The opinion of the court was delivered by: Lucy H. Koh United States District Judge
ORDER DECLINING TO IMPOSE SANCTIONS
The Court previously issued an Order to Show Cause why attorneys for Defendants should not be sanctioned for submitting false documents to the Court. See Dkt. No. 85. On October 22, 2010, the Court held an evidentiary hearing on this issue. The Court heard testimony from two managers for Defendant, Mr. Jun Ma and Ms. Chuanyu "Jade" Li, and heard argument by attorneys for both Plaintiffs and Defendants.
Before the hearing, Plaintiffs submitted video footage of Mr. Ma, which he confirmed at the hearing showed him at the Millbrae Fair on Saturday, September 4, 2010. See Dkt. No. 101. The video shows Mr. Ma directing the activities of Perfect Day Spa workers, working directly outside the Perfect Day Spa Millbrae facility. Moreover, in response to the Court's questions, Mr. Ma readily admitted at the hearing that he attended a party at Perfect Day Spa on September 4, 2010.
In light of these facts, Mr. Ma's contention that it was "impossible" for him to comply with the Court's Order of September 2, 2010 requiring production of documents because he was on vacation is curious at best. Moreover, Defense Counsel should have been able to discover this apparent inconsistency in Mr. Ma's statements based on a limited number of questions to Mr. Ma. That this contention has been repeated in numerous filings by Mr. Ma and by attorneys for Perfect Day concerns the Court. See Wahng Decl., Dkt. No. 74; Ma Decl., Dkt. No. 82; Mem. re Order to Show Cause, Dkt. No. 91.
Defendants are reminded that both parties and attorneys may be sanctioned for failure to sufficiently investigate the evidentiary basis of their filings with the Court, under Rule 11. Rule 11 is not satisfied by blind reliance on client representations. Sec. Farms v. Int'l. Bhd. of Teamsters, 124 F.3d 999, 1016 (9th Cir. 1997). Defense Counsel's claims that they are under no obligation to clarify misrepresentations made to the Court, and their attempt to blame the Court for their own failure to do so, are disappointing at best. However, because sanctions carry such serious consequences, the Court declines to impose them at this time. United States v. Isgro, No. 90-505311992, U.S. App. LEXIS 30916 at *26 (9th Cir. Nov. 25, 1992). Nevertheless, counsel for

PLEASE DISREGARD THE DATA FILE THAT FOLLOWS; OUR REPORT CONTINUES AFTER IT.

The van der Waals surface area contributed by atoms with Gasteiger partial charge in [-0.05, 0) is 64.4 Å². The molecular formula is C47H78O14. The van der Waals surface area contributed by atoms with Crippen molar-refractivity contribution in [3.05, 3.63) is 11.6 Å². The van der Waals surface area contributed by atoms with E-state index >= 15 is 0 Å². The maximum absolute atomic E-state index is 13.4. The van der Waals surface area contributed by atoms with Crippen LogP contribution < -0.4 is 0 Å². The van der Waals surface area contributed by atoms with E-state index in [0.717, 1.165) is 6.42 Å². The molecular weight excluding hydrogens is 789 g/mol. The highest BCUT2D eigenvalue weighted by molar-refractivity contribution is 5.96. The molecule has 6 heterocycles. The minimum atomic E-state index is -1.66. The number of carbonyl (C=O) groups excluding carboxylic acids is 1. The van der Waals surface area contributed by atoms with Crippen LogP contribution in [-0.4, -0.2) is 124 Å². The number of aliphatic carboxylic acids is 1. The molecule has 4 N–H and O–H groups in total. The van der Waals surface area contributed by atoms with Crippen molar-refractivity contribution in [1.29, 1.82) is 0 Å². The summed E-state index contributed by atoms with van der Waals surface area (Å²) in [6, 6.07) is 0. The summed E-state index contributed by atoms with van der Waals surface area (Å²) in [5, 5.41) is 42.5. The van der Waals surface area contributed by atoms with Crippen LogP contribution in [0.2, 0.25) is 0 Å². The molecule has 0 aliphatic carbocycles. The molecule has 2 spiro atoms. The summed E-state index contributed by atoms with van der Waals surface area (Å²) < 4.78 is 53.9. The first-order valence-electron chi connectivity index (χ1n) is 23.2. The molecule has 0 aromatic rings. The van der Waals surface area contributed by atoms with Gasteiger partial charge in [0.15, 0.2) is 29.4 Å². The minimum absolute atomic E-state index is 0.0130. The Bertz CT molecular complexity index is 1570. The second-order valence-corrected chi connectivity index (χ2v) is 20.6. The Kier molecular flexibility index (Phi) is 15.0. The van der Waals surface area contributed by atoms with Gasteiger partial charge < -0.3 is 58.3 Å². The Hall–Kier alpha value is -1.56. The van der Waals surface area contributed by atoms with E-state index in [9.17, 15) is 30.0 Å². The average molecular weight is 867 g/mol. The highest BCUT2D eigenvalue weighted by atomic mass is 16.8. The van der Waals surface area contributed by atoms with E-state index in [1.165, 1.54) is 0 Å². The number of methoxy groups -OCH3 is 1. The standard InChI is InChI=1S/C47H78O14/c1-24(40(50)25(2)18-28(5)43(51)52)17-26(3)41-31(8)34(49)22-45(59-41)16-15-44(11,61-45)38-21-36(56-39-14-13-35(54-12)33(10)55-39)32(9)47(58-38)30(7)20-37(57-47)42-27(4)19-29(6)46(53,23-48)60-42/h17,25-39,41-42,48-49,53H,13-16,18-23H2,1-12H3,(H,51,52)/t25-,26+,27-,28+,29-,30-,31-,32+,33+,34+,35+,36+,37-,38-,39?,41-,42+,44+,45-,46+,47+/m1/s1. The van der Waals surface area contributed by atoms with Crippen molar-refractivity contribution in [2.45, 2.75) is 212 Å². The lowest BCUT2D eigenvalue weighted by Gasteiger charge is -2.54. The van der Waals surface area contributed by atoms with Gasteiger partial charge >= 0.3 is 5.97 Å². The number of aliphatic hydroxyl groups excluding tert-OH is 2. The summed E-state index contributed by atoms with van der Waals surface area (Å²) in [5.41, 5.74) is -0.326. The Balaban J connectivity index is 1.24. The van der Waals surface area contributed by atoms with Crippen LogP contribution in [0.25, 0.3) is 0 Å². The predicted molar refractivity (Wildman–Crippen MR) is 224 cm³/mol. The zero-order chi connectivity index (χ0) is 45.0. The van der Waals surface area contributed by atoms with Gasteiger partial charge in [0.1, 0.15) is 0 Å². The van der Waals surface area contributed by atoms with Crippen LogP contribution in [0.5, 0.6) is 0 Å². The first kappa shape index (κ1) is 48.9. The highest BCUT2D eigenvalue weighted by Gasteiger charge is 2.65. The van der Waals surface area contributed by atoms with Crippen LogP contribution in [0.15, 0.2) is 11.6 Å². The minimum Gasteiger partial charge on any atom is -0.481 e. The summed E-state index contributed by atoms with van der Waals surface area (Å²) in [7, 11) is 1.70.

Defendants are advised that sanctions will be evaluated based on the full record in this case. See Sec. Farms, 124 F.3d at 1016-17.
Furthermore, all parties are hereby on notice of their evidence preservation obligations.
Perfect Day's practice of shredding all documents, including opt out forms prepared specifically for litigation with original worker signatures, must cease immediately if it was not previously discontinued.
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